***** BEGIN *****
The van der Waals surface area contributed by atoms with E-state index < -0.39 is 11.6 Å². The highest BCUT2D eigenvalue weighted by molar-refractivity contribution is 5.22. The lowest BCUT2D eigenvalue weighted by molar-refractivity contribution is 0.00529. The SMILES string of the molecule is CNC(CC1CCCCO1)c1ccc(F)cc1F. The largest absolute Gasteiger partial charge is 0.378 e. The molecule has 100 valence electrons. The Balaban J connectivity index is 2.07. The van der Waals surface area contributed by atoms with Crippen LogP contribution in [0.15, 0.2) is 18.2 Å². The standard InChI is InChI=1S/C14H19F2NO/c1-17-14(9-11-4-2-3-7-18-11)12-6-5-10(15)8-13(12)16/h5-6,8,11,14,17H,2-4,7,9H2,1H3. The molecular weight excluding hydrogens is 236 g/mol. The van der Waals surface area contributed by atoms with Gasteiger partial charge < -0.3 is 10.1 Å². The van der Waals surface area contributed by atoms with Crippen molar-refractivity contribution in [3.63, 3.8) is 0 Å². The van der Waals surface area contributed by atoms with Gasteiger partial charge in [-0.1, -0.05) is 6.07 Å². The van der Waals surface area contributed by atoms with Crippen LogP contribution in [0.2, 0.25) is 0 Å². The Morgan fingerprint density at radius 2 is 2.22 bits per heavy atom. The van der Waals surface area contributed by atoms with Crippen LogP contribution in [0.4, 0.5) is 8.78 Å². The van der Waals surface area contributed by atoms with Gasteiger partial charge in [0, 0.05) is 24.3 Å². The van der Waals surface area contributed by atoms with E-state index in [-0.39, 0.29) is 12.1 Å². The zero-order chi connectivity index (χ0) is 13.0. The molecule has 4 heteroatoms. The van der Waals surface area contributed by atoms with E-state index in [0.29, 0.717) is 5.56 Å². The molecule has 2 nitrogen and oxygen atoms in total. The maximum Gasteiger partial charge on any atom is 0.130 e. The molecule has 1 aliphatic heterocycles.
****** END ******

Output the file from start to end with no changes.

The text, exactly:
The van der Waals surface area contributed by atoms with E-state index < -0.39 is 11.6 Å². The highest BCUT2D eigenvalue weighted by molar-refractivity contribution is 5.22. The lowest BCUT2D eigenvalue weighted by molar-refractivity contribution is 0.00529. The SMILES string of the molecule is CNC(CC1CCCCO1)c1ccc(F)cc1F. The largest absolute Gasteiger partial charge is 0.378 e. The molecule has 100 valence electrons. The Balaban J connectivity index is 2.07. The van der Waals surface area contributed by atoms with Crippen LogP contribution in [0.15, 0.2) is 18.2 Å². The standard InChI is InChI=1S/C14H19F2NO/c1-17-14(9-11-4-2-3-7-18-11)12-6-5-10(15)8-13(12)16/h5-6,8,11,14,17H,2-4,7,9H2,1H3. The molecular weight excluding hydrogens is 236 g/mol. The van der Waals surface area contributed by atoms with Gasteiger partial charge < -0.3 is 10.1 Å². The van der Waals surface area contributed by atoms with Crippen molar-refractivity contribution in [3.63, 3.8) is 0 Å². The van der Waals surface area contributed by atoms with Gasteiger partial charge in [-0.1, -0.05) is 6.07 Å². The van der Waals surface area contributed by atoms with Crippen LogP contribution in [0.2, 0.25) is 0 Å². The Morgan fingerprint density at radius 2 is 2.22 bits per heavy atom. The van der Waals surface area contributed by atoms with Crippen LogP contribution in [0.4, 0.5) is 8.78 Å². The van der Waals surface area contributed by atoms with Gasteiger partial charge in [0, 0.05) is 24.3 Å². The van der Waals surface area contributed by atoms with E-state index in [-0.39, 0.29) is 12.1 Å². The zero-order chi connectivity index (χ0) is 13.0. The molecule has 4 heteroatoms. The van der Waals surface area contributed by atoms with E-state index in [0.29, 0.717) is 5.56 Å². The molecule has 2 nitrogen and oxygen atoms in total. The maximum Gasteiger partial charge on any atom is 0.130 e. The molecule has 1 aliphatic heterocycles.